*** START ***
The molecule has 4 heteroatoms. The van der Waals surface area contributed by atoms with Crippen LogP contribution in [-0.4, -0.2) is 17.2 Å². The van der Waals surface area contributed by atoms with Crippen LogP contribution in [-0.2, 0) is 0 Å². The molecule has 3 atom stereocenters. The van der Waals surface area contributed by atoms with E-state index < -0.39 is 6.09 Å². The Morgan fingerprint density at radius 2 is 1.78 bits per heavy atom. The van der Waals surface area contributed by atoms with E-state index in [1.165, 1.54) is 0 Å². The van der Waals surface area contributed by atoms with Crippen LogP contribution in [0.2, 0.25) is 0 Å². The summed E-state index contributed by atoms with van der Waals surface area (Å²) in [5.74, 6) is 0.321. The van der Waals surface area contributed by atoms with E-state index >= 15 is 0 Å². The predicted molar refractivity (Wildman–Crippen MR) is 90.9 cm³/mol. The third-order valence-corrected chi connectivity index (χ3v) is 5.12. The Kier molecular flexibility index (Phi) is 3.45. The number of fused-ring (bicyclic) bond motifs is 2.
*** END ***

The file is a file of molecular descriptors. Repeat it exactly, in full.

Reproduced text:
The molecule has 4 heteroatoms. The van der Waals surface area contributed by atoms with Crippen LogP contribution in [-0.4, -0.2) is 17.2 Å². The van der Waals surface area contributed by atoms with Crippen LogP contribution in [-0.2, 0) is 0 Å². The molecule has 3 atom stereocenters. The van der Waals surface area contributed by atoms with E-state index < -0.39 is 6.09 Å². The Morgan fingerprint density at radius 2 is 1.78 bits per heavy atom. The van der Waals surface area contributed by atoms with E-state index in [1.165, 1.54) is 0 Å². The van der Waals surface area contributed by atoms with Crippen LogP contribution in [0.2, 0.25) is 0 Å². The summed E-state index contributed by atoms with van der Waals surface area (Å²) in [5.74, 6) is 0.321. The van der Waals surface area contributed by atoms with E-state index >= 15 is 0 Å². The predicted molar refractivity (Wildman–Crippen MR) is 90.9 cm³/mol. The third-order valence-corrected chi connectivity index (χ3v) is 5.12. The Kier molecular flexibility index (Phi) is 3.45. The number of fused-ring (bicyclic) bond motifs is 2.